The process proposed is now divided into two partial steps. First, two complex subsignals F1ACT and F2ACT, which correspond to the functions F1(x) and F2(x), are obtained by means of a particularly weighted, normalized linear combination of the complex signals a(x), b(x) and ω(x) transmitted by the three subantennas A, B, and Ω. Complex quantities that are shown underlined in this document, are always meant below to signify signals that are continuously sinusoidal as a function of time and are constant in frequency, or to signify proportions of such signals in a vector representation. They can be divided into two components (real and imaginary part or amplitude and phase). The functions F1(x) and F2(x) are selected in such a way that they are linearly independent of each other and in the single-target case, produce signals (F1ACT and F2ACT), which are purely real or purely imaginary. Secondly, equations that contain the in-phase and the quadrature components of both complex signals F1ACT and F2ACT in the double-target case, as well as the functions F1(x) and F2(x) themselves, are solved with regard to the four unknowns contained in them.

So that two antenna functions F1(x), F2(x) are suited for the process according to the invention, these and the extended monopulse antenna must be chosen in such a way that:

requirement 1 in the single-target case, the quotients of the complex signals transmitted by the subantennas are perpendicular to the measurement plane or the measurement axis, independent of the target offset position,

requirement 2 the complex antenna functions F1(x), F2(x) defined for the single-target case are either purely real or purely imaginary,

requirement 3 the antenna function pairs F1(x), F2(x) are linearly independent of each other, and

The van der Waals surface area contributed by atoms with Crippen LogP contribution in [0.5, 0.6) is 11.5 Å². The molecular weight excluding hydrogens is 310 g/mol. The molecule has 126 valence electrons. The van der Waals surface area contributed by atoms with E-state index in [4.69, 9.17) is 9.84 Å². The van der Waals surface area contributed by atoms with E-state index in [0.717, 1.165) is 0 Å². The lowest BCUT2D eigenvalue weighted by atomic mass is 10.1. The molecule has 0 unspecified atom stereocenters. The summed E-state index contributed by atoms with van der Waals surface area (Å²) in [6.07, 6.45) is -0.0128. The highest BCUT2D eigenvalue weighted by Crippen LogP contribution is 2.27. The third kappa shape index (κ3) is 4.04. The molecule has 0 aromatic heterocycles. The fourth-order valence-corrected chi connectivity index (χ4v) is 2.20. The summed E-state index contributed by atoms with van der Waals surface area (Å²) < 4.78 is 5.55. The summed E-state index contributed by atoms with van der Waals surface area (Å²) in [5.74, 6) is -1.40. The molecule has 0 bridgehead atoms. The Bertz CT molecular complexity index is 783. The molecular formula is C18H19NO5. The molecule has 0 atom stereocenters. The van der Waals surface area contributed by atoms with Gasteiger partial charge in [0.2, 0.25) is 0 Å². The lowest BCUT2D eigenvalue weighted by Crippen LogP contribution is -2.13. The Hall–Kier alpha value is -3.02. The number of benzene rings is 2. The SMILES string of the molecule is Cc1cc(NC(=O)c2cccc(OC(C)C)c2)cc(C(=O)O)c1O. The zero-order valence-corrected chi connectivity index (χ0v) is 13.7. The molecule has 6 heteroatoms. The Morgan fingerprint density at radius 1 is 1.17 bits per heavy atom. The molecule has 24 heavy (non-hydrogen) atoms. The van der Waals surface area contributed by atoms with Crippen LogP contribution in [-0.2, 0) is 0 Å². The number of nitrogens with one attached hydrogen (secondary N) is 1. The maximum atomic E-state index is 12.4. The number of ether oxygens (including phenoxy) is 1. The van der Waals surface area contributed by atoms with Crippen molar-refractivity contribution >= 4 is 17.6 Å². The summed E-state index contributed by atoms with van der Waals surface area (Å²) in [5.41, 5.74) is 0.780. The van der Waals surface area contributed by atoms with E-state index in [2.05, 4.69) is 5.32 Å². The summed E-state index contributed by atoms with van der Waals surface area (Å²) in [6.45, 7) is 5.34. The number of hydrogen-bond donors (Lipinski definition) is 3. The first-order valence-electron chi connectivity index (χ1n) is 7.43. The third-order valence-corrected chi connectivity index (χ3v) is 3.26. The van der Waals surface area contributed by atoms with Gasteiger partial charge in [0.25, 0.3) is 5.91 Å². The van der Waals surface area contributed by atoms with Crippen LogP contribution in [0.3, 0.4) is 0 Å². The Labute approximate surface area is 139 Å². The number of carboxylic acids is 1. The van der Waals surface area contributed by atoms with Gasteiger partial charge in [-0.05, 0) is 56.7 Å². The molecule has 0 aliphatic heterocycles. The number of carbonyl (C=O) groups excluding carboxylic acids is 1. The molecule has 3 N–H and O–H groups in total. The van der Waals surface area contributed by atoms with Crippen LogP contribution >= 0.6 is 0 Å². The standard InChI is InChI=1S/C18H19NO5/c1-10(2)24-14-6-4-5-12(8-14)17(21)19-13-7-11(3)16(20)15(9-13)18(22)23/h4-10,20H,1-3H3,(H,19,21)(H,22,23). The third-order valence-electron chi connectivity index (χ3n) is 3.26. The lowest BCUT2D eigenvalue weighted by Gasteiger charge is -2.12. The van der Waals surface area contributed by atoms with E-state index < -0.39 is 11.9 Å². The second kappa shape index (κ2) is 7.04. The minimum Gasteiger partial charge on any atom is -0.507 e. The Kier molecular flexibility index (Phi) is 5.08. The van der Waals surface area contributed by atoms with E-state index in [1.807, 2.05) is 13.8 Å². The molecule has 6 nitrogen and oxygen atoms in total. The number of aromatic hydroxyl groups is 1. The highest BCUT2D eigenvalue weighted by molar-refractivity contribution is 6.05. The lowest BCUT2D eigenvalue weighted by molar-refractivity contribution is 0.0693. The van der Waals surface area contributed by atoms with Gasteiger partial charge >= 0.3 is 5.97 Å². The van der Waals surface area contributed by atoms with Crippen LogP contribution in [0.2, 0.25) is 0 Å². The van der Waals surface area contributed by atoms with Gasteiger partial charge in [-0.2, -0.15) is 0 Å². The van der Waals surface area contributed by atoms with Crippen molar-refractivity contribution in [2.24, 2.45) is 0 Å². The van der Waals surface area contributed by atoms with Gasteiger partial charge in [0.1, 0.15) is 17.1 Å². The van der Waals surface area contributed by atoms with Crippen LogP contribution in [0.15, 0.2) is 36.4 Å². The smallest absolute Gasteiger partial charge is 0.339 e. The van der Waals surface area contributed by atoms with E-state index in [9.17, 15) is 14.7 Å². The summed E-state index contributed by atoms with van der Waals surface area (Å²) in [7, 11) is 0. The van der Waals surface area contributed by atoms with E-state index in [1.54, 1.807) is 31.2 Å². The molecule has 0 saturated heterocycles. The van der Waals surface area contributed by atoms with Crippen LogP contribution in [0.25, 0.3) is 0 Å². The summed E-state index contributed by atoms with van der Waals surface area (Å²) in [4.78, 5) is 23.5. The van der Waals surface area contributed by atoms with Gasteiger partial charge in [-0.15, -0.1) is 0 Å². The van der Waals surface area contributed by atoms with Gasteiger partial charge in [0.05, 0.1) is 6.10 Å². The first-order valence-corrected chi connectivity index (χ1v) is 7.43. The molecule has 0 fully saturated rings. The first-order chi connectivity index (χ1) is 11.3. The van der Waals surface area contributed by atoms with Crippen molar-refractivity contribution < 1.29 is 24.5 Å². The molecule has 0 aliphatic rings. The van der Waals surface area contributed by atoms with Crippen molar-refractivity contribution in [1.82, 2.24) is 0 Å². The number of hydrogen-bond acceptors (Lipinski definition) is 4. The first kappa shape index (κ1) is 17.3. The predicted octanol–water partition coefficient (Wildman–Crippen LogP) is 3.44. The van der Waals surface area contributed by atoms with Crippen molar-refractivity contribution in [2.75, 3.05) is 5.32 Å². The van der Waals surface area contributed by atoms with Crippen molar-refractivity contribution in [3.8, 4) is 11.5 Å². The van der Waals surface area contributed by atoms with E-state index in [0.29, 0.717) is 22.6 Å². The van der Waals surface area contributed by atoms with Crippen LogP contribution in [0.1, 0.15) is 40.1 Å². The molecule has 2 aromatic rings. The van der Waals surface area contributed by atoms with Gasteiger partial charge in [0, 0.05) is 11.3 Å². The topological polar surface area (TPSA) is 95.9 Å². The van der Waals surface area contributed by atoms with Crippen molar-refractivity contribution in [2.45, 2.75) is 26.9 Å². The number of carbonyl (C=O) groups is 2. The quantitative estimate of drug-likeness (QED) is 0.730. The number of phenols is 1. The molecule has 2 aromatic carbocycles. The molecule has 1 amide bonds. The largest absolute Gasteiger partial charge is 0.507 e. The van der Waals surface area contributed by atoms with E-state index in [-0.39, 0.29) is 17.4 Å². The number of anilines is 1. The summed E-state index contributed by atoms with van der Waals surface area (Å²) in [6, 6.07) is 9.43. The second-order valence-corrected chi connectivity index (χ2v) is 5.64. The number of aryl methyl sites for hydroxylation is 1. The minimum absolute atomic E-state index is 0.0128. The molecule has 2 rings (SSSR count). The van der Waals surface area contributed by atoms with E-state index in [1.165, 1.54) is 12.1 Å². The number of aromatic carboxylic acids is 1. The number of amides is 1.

requirement 4 the antenna function pairs F1(x), F2(x) are based upon a normalization by division with a common reference signal Fs(x).

The following are defined for the description of the subject of the invention:

A, B, and Ω: subantennas or subarrays comprised of antenna elements, used for the measurement in the first measurement dimension (e.g. azimuth)

C, D, and Ω: subantennas or subarrays comprised of antenna elements, used for the measurement in the second measurement dimension (e.g. elevation)

Ω: reference (sub)antenna (ω(x):=reference antenna function)

a(x), b(x), ω(x): antenna functions of the subantennas Ω, A, . . . , D (in vector form), which are a function of target offset positions in a first measurement axis x

a2(x, sx,) . . . : antenna functions of the subantennas Ω, A, . . . , D (in vector form), which are a function of target offset positions in a measurement axis x and an axis sx perpendicular to it

Σω(x), Σa(x), . . . : amplitudes of the subantenna functions a(x), b(x), ω(x)

φω(x), φa(x), . . . : phases of the subantenna functions a(x), b(x), ω(x)

α(x), β(x): phase difference φa(x)-φω(x); φb(x)-φω(x)

A(x), B(x): normalized antenna signals A(x)=a(x)/ω(x); B(x)=b(x)/ω(x)

e, h, r, t: constant weighting factors

E, G, H, R, S, T: constant weighting factors (e, h, r, and t)→(E, H, R, and T)

F1(x), F2(x): purely real or purely imaginary selected first and second measurable antenna functions that can be measured for the single-target case and are obtained from the 3 subantenna signals by means of linear combination

FO1(x): characteristic function part of F1(x)=FO1(x)/Fs(x) (numerator)

FO2(x): characteristic function part of F2(x)=FO2(x)/Fs(x) (numerator)

Fs(x): reference signal Fs(x):=E*a(x)+G*ω(x)+H*b(x) (same for both functions F1(x), F2(x)) (denominator)

F1p(x), F2p(x): real components of the functions F1(x), F2(x)

F1q(x), F2q(x) : quadrature or imaginary components of the functions F1(x), F2(x)